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The Disney & IRTS 2008 Digital Media Summit, Part 4

August 21st, 2008 | Jonathan Gray

The Thin Line Between Content and Promotion

I’ve waited a bit to post what follows, since it’s still thinking in progress. But, hey, that’s what a blog is, right? So here goes anyways:

All panels circled around issues of monetization in one way or another. Back during the strike, I was frustrated by the degree to which Disney and others suggested that new media were good only for promotion, and that they were barren when it came to revenue generation. This seemed a bad faith bargaining position, to say the least. But at the DMS, new media was again and again talked of as a site for promotion, for brand management, of the shows, yes, but even moreso of Disney, ABC, and ESPN, following a directive from on-high (Bob Iger, Disney’s CEO) that these core brands are what’s being sold. Thus, while I’m not ready to completely drop the bad faith notion, I do see things differently now. I think what we have is a profound shift in business logic, which results in a profound shift in languages used too. Let me explain, and in the process I hope to challenge that new logic somewhat:

If the brands are what Disney thinks it is selling, not the shows per se, then it’s meaningless to make distinctions between new media and those shows. If the “old” job of the network or media conglomeration was to attract viewers to advertisers by producing great shows, then those shows deserved special treatment, and we could easily make distinctions between shows and promotion. But if the “new” model is to regard all elements of the corporation as engaged in the same process of selling the Disney, ABC, and ESPN brands, then everything is promotional. Your station identification snippets exist on the same level as your shows. And so if you’re Disney, and you don’t pay royalties to those who make the station idents, it must seem unreasonable and annoying to have to pay those other “promo” makers, the writers, directors, and actors.

While there’s something to this logic, there’s also something wrong with it. The former first. As you may have gotten by now if you read this blog, I’m a big believer in the creativity in and importance of all sorts of paratexts. I think that designing a good trailer is a creative act. Ditto with movie posters. Even hype campaigns. If it’s done well, it contributes to the text. It doesn’t just sell the text – it makes the text. So I’m sympathetic to the notion that we should or could start to break down the conceptual wall that exists between promotion and creativity, realizing that often the former is an involved part of the latter.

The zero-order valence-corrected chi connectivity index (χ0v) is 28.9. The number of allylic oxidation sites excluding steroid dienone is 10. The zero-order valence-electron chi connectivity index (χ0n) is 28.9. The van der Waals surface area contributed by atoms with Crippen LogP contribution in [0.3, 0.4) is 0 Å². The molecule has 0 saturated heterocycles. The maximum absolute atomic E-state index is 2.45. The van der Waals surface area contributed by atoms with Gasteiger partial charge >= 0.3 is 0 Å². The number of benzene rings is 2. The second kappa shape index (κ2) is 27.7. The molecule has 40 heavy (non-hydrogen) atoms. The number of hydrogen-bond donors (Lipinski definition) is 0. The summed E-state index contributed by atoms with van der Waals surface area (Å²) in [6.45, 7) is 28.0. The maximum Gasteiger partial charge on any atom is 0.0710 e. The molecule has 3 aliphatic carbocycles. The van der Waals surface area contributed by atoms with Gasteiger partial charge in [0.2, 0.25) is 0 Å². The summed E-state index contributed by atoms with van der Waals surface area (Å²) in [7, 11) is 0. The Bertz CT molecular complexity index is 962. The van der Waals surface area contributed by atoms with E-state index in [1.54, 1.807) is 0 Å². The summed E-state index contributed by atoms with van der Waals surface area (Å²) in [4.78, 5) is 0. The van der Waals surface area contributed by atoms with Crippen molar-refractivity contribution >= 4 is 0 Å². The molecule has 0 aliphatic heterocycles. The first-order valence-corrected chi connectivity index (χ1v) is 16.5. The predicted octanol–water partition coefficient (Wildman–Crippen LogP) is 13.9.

However, precisely because I’m arguing that good paratexts don’t just sell the text, they make it, rather than remove the semblance of creativity from writers, directors, and actors, I’m more comfortable with making creativity a larger umbrella that also covers good trailer makers, good poster designers, etc. In other words, while Iger’s philosophy risks leading naturally to the notion that “creatives” get rolled in with “promotion,” mine is that “promotion” could be rolled in with “creatives.”

There’s a key problem here, though. Above, I wrote of good paratexts. “Bad” paratexts are just promotion. Paratexts can contribute to a text, but they can also contribute nothing. But this can be extended to the shows themselves, if we regard them, as Iger’s philosophy suggests, as promos for the brand. Good shows do contribute to the brand, and sparkle with their creativity. Bad ones don’t: they just sap money and labor, with no good return on investment (for industry dollars or viewer watching hours). Of course, different viewers will disagree on what is good and what is bad, but since I’m not using specifics here (I’m avoiding referring to Cavemen or Big Shots, in other words), that’s by the by. What I’m getting at instead is that it is only good, creative shows and only good, creative paratexts that will help or sell the brand. Reworded, as much as it may seem this way to some observers, it isn’t promotion that helps or sells the brand, it’s creativity. I can open my window right now and yell to all of Sunnyside, Queens that they should watch a certain show, but that doesn’t sell the brand. Only creativity will.

I said I wouldn’t talk specifics, but to break that rule and return to the Digital Media Summit, the panel that examined Lost as a case study was telling. Carlton Cuse noted the challenge to get good content into marketing, and many of their examples suggested that they have succeeded. Lost’s ARGs, evocative promotions, and so forth all impressed the room of largely non-Lost-watchers. Both Lost AND its paratexts sell the ABC brand, since both are good (and if you disagree that they’re good, well that doesn’t hurt my point, since that only shows that they don’t help your notion of the brand).

Going back to the WGA and negotiations in an economy where promotion and creativity are merging moreso than before, good paratexts (frequently produced by non-unionized workers) profoundly challenge the line between the supposed “creatives” and the supposed promotional side of the business. This allows the industry to conflate the two, and see the differential treatment as silly, thereby justifying (in their eyes) lowering creators to the level of promotion. Bad texts similarly (or even especially?) inspire the conflation, since a good paratext/“promo” can do more for the brand than can a bad text. But only good stuff, only creativity, will truly help the brand, and hence it needs to be compensated as such. And only royalties do this, since otherwise you are paying the producers of shows that contribute nothing to your brand the same as you are paying those of the shows that help your brand.

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Snippets, 2/18/08

February 18th, 2008 | Jonathan Gray